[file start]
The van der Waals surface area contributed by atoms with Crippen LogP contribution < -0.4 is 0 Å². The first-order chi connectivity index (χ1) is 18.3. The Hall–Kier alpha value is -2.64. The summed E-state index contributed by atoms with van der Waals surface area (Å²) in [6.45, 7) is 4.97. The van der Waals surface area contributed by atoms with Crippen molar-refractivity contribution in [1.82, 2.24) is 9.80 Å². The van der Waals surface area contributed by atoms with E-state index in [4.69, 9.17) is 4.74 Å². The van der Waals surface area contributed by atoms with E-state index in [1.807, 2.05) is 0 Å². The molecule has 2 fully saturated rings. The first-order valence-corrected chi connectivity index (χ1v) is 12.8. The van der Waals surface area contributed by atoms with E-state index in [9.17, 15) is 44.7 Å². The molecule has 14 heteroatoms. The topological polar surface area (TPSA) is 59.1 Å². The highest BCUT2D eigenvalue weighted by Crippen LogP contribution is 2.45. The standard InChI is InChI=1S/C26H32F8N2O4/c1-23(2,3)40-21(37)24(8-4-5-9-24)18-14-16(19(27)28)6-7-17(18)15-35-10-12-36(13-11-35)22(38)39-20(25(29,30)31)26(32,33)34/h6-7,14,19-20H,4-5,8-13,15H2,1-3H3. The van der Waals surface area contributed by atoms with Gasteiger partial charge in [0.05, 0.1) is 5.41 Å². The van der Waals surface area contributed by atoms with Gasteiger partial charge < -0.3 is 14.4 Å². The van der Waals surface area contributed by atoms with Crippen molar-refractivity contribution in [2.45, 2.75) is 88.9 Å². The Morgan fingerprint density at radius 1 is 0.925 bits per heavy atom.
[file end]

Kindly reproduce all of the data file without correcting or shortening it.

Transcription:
The van der Waals surface area contributed by atoms with Crippen LogP contribution < -0.4 is 0 Å². The first-order chi connectivity index (χ1) is 18.3. The Hall–Kier alpha value is -2.64. The summed E-state index contributed by atoms with van der Waals surface area (Å²) in [6.45, 7) is 4.97. The van der Waals surface area contributed by atoms with Crippen molar-refractivity contribution in [1.82, 2.24) is 9.80 Å². The van der Waals surface area contributed by atoms with E-state index in [4.69, 9.17) is 4.74 Å². The van der Waals surface area contributed by atoms with E-state index in [1.807, 2.05) is 0 Å². The molecule has 2 fully saturated rings. The first-order valence-corrected chi connectivity index (χ1v) is 12.8. The van der Waals surface area contributed by atoms with E-state index in [9.17, 15) is 44.7 Å². The molecule has 14 heteroatoms. The topological polar surface area (TPSA) is 59.1 Å². The highest BCUT2D eigenvalue weighted by Crippen LogP contribution is 2.45. The standard InChI is InChI=1S/C26H32F8N2O4/c1-23(2,3)40-21(37)24(8-4-5-9-24)18-14-16(19(27)28)6-7-17(18)15-35-10-12-36(13-11-35)22(38)39-20(25(29,30)31)26(32,33)34/h6-7,14,19-20H,4-5,8-13,15H2,1-3H3. The van der Waals surface area contributed by atoms with Gasteiger partial charge in [0.05, 0.1) is 5.41 Å². The van der Waals surface area contributed by atoms with Gasteiger partial charge < -0.3 is 14.4 Å². The van der Waals surface area contributed by atoms with Crippen molar-refractivity contribution in [2.45, 2.75) is 88.9 Å². The Morgan fingerprint density at radius 1 is 0.925 bits per heavy atom.